On Monday, NFL teams faced a deadline to sign players to whom they had applied the franchise tag. Going into the weekend, just three such players remained unsigned: San Francisco 49ers placekicker Robbie Gould, Atlanta Falcons defensive tackle Grady Jarrett, and Houston Texans linebacker Jadeveon Clowney.
But early Monday morning, there was news that the 49ers and Gould had finalized a two-year, fully-guaranteed $10.5 million extension that could end up being a four-year deal worth $19 million. Then shortly before the signing deadline, the Falcons signed Jarrett to a four-year deal worth $68 million. When zero hour passed at 3:00 pm Arrowhead Time, Clowney remained unsigned to a new deal, and will therefore play on the franchise tag in 2019.
But it is Jarrett’s contract that raised eyebrows among Kansas City Chiefs fans.
Could Jarrett’s deal alter the market in such a way that the Chiefs could get some additional leverage over defensive tackle Chris Jones, with whom the Chiefs are engaged in contract negotiations? The Chiefs and Jones have been thought to be talking about a contract in the range of five years and $100 million. Could Jarrett’s deal give the Chiefs an opportunity to lock in Jones for less?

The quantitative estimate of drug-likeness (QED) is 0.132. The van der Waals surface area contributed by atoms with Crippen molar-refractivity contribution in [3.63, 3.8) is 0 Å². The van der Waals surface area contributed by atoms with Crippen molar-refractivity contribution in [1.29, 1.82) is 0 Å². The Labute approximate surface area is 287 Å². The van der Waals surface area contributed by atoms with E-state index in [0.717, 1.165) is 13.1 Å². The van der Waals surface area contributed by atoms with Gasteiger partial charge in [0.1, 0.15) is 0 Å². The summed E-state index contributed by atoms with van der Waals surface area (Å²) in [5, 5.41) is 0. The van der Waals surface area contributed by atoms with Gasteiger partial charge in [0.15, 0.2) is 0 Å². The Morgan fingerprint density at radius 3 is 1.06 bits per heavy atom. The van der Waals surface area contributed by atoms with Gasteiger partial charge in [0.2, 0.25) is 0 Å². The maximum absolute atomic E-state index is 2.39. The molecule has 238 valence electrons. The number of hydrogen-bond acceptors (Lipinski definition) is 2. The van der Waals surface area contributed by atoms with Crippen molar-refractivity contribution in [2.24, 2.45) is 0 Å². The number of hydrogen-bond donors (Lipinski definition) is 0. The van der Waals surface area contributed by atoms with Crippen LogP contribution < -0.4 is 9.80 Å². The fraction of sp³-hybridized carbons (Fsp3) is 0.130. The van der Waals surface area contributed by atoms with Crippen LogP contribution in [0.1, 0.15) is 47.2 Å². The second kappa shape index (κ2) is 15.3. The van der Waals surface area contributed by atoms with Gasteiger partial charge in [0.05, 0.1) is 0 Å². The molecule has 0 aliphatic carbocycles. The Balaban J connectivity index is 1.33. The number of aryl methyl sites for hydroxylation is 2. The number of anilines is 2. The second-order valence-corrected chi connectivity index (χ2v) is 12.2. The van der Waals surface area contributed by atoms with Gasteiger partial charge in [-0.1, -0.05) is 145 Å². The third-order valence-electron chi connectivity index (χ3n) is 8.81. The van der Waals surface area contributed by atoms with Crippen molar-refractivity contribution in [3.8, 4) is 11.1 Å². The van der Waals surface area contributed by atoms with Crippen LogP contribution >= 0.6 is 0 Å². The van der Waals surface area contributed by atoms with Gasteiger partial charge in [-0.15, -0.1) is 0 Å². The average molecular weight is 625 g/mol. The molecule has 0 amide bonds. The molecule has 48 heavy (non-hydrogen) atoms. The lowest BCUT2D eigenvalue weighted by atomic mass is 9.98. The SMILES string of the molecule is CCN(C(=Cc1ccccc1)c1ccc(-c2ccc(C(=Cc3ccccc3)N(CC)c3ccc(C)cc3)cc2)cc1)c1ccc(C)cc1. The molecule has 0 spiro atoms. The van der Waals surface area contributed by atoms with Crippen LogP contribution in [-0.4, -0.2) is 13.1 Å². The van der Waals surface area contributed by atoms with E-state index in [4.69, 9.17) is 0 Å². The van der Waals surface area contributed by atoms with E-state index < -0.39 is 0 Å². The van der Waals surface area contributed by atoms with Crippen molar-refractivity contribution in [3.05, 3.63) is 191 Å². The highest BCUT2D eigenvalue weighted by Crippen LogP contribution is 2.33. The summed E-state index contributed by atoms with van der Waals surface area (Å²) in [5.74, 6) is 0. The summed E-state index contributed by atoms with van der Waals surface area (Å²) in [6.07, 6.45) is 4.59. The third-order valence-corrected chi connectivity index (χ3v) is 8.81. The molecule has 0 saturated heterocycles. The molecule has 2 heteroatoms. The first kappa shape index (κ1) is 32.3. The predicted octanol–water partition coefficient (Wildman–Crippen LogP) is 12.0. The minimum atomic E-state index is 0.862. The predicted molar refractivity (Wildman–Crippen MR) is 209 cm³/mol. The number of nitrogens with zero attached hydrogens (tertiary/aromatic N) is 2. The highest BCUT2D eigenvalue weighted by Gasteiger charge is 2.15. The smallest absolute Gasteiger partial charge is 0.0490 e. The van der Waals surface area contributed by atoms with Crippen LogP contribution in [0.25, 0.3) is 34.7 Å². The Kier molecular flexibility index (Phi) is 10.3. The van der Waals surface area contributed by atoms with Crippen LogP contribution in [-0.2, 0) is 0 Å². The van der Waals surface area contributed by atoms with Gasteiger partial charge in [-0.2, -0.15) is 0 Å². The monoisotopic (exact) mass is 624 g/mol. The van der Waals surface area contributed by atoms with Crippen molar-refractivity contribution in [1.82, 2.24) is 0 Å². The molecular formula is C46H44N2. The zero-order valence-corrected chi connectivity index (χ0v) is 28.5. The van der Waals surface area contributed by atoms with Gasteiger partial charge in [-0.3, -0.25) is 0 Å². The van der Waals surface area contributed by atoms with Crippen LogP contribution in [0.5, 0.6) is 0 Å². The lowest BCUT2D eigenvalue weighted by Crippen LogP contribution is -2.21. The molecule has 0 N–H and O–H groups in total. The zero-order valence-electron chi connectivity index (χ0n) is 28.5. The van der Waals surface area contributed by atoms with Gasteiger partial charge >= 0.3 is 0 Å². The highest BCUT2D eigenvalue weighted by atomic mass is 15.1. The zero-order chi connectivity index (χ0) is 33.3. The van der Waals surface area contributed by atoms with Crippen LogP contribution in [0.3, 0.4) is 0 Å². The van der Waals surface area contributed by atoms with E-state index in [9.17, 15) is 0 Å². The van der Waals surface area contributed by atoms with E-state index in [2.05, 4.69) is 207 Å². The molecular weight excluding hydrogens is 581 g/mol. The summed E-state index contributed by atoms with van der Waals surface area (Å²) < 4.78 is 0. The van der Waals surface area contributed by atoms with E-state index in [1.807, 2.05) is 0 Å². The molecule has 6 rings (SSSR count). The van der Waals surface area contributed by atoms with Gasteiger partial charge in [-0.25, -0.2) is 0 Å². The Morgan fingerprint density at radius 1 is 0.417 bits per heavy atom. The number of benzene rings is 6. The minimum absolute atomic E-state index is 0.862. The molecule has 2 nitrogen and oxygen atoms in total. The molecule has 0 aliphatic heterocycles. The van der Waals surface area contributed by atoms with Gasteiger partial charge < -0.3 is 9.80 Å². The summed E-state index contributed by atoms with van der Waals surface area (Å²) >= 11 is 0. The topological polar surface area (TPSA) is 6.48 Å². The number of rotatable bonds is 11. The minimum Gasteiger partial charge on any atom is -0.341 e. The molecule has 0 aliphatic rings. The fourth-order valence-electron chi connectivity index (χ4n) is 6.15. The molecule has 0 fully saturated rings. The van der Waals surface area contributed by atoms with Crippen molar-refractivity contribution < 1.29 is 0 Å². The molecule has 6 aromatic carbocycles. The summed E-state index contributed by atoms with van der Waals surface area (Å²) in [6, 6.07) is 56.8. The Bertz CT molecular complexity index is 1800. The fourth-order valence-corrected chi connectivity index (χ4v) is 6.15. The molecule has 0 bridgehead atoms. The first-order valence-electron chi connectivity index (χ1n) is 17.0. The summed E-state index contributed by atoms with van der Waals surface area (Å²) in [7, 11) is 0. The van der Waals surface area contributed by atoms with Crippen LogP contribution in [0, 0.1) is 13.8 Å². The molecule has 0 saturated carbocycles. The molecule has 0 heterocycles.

Pro Football Focus immediately thought so.
This may be an important development in the Chris Jones contract discussions.— PFF KC Chiefs (@PFF_Chiefs) July 15, 2019
In 2018, Jarrett and Jones finished the season tied for 4th in PFF grading among interior defenders with a 91.0 grade (including postseason).#ChiefsKingdom https://t.co/OsCrRd6TEu
But not everyone agreed on that point of view. Asked if Jarrett’s deal could affect the Jones negotiations, former agent Joel Corry dismissed the idea.
Grady Jarrett has no impact on Chris Jones. Players who consistently put pressure on opposing QB are paid a premium regardless of position. After 15.5 sacks & an NFL record of 11 straight games with a sack, Jones is probably looking for Frank Clark type money if not more. https://t.co/s2z2pY3faP— Joel Corry (@corryjoel) July 15, 2019
Corry wasn’t afraid to use PFF’s own statistics to discount their speculation.
In fact, Corry has been saying all along that the floor for Jones’ contact would be the one given to Philadelphia Eagles defensive tackle Fletcher Cox, who signed a six-year, $103 million dollar deal in 2016. On Monday afternoon, Corry held firm to that position.
Don't count on Chris Jones signing for less per year than Fletcher Cox got in 2016 when the salary cap was $155.27M. There's no Chris Jones deal unless he's joining the $20M per year non-QB club if I represented him. https://t.co/kHCoretr40— Joel Corry (@corryjoel) July 15, 2019
Still, Jones’ camp would probably rather have seen Jarrett sign a bigger deal than he did. That would improve their case for the kind of contract Corry believes Jones should be trying to get from the Chiefs.
On Monday morning, we told you that there has been “no change” in the status of Jones’ negotiations with the team. That is still the case. But with Jarrett’s signing, it’s possible the balance of power could have shifted a little bit.